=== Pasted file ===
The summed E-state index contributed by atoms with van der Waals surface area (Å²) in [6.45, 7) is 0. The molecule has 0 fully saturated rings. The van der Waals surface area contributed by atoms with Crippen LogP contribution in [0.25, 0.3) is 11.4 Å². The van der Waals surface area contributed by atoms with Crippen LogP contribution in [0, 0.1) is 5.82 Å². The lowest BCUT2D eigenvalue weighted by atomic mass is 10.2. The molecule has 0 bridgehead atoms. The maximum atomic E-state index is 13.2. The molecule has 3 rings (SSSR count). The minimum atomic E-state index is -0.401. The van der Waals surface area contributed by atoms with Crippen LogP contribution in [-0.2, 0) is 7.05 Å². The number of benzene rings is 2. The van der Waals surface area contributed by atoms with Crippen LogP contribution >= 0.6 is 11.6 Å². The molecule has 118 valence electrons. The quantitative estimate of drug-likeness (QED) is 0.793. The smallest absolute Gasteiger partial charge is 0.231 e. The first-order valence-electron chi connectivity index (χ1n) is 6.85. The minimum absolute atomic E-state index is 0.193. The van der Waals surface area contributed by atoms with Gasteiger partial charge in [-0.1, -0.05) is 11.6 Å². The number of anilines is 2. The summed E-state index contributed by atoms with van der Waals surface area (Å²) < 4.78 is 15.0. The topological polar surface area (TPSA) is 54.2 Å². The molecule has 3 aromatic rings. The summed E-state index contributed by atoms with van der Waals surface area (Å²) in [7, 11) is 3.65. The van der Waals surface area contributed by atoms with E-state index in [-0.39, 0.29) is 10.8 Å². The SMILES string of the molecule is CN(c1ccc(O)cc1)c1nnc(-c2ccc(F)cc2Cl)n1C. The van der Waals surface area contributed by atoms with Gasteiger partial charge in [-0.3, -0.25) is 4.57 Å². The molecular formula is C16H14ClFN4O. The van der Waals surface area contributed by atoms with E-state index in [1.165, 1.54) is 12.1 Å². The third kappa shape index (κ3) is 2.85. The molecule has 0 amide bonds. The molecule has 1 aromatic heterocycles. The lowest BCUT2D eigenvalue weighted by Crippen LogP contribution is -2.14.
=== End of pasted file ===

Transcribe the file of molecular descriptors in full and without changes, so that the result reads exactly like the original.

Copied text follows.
The summed E-state index contributed by atoms with van der Waals surface area (Å²) in [6.45, 7) is 0. The molecule has 0 fully saturated rings. The van der Waals surface area contributed by atoms with Crippen LogP contribution in [0.25, 0.3) is 11.4 Å². The van der Waals surface area contributed by atoms with Crippen LogP contribution in [0, 0.1) is 5.82 Å². The lowest BCUT2D eigenvalue weighted by atomic mass is 10.2. The molecule has 0 bridgehead atoms. The maximum atomic E-state index is 13.2. The molecule has 3 rings (SSSR count). The minimum atomic E-state index is -0.401. The van der Waals surface area contributed by atoms with Crippen LogP contribution in [-0.2, 0) is 7.05 Å². The number of benzene rings is 2. The van der Waals surface area contributed by atoms with Crippen LogP contribution >= 0.6 is 11.6 Å². The molecule has 118 valence electrons. The quantitative estimate of drug-likeness (QED) is 0.793. The smallest absolute Gasteiger partial charge is 0.231 e. The first-order valence-electron chi connectivity index (χ1n) is 6.85. The minimum absolute atomic E-state index is 0.193. The van der Waals surface area contributed by atoms with Gasteiger partial charge in [-0.1, -0.05) is 11.6 Å². The number of anilines is 2. The summed E-state index contributed by atoms with van der Waals surface area (Å²) < 4.78 is 15.0. The topological polar surface area (TPSA) is 54.2 Å². The molecule has 3 aromatic rings. The summed E-state index contributed by atoms with van der Waals surface area (Å²) in [7, 11) is 3.65. The van der Waals surface area contributed by atoms with E-state index in [-0.39, 0.29) is 10.8 Å². The SMILES string of the molecule is CN(c1ccc(O)cc1)c1nnc(-c2ccc(F)cc2Cl)n1C. The van der Waals surface area contributed by atoms with Gasteiger partial charge in [-0.3, -0.25) is 4.57 Å². The molecular formula is C16H14ClFN4O. The van der Waals surface area contributed by atoms with E-state index in [1.165, 1.54) is 12.1 Å². The third kappa shape index (κ3) is 2.85. The molecule has 0 amide bonds. The molecule has 1 aromatic heterocycles. The lowest BCUT2D eigenvalue weighted by Crippen LogP contribution is -2.14.